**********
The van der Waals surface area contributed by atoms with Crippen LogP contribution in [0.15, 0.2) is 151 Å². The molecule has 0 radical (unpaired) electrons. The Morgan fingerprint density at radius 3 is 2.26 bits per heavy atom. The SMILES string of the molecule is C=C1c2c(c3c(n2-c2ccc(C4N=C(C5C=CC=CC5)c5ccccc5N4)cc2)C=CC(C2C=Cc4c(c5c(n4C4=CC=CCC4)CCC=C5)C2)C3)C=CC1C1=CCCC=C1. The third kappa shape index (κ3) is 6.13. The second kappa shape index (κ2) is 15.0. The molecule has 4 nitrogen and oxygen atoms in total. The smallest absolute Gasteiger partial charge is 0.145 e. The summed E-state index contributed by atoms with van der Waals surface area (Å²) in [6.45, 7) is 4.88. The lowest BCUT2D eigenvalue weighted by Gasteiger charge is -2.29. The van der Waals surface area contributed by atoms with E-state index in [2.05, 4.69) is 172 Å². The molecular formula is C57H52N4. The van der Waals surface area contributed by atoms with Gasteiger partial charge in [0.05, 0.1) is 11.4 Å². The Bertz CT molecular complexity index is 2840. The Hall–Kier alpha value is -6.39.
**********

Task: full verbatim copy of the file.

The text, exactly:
The van der Waals surface area contributed by atoms with Crippen LogP contribution in [0.15, 0.2) is 151 Å². The molecule has 0 radical (unpaired) electrons. The Morgan fingerprint density at radius 3 is 2.26 bits per heavy atom. The SMILES string of the molecule is C=C1c2c(c3c(n2-c2ccc(C4N=C(C5C=CC=CC5)c5ccccc5N4)cc2)C=CC(C2C=Cc4c(c5c(n4C4=CC=CCC4)CCC=C5)C2)C3)C=CC1C1=CCCC=C1. The third kappa shape index (κ3) is 6.13. The second kappa shape index (κ2) is 15.0. The molecule has 4 nitrogen and oxygen atoms in total. The smallest absolute Gasteiger partial charge is 0.145 e. The summed E-state index contributed by atoms with van der Waals surface area (Å²) in [6.45, 7) is 4.88. The lowest BCUT2D eigenvalue weighted by Gasteiger charge is -2.29. The van der Waals surface area contributed by atoms with E-state index in [2.05, 4.69) is 172 Å². The molecular formula is C57H52N4. The van der Waals surface area contributed by atoms with Gasteiger partial charge in [0.05, 0.1) is 11.4 Å². The Bertz CT molecular complexity index is 2840. The Hall–Kier alpha value is -6.39.